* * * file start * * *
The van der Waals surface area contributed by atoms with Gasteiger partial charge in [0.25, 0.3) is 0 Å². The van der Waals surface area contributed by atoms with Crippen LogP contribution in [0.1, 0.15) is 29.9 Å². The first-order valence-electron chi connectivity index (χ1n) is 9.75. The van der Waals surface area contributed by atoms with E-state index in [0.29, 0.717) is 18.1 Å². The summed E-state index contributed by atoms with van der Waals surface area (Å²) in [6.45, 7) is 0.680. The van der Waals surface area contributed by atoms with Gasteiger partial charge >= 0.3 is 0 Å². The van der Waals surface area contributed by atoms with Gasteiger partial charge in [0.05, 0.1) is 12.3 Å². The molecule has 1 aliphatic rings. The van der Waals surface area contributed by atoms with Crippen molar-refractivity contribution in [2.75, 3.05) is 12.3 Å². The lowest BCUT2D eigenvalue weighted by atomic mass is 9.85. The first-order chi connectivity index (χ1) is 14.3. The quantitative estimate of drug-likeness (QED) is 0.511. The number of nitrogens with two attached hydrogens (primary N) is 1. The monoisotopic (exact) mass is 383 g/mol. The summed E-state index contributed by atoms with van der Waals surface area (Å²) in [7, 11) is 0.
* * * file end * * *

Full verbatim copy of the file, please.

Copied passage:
The van der Waals surface area contributed by atoms with Gasteiger partial charge in [0.25, 0.3) is 0 Å². The van der Waals surface area contributed by atoms with Crippen LogP contribution in [0.1, 0.15) is 29.9 Å². The first-order valence-electron chi connectivity index (χ1n) is 9.75. The van der Waals surface area contributed by atoms with E-state index in [0.29, 0.717) is 18.1 Å². The summed E-state index contributed by atoms with van der Waals surface area (Å²) in [6.45, 7) is 0.680. The van der Waals surface area contributed by atoms with Gasteiger partial charge >= 0.3 is 0 Å². The van der Waals surface area contributed by atoms with Gasteiger partial charge in [0.05, 0.1) is 12.3 Å². The molecule has 1 aliphatic rings. The van der Waals surface area contributed by atoms with Crippen molar-refractivity contribution in [2.75, 3.05) is 12.3 Å². The lowest BCUT2D eigenvalue weighted by atomic mass is 9.85. The first-order chi connectivity index (χ1) is 14.3. The quantitative estimate of drug-likeness (QED) is 0.511. The number of nitrogens with two attached hydrogens (primary N) is 1. The monoisotopic (exact) mass is 383 g/mol. The summed E-state index contributed by atoms with van der Waals surface area (Å²) in [7, 11) is 0.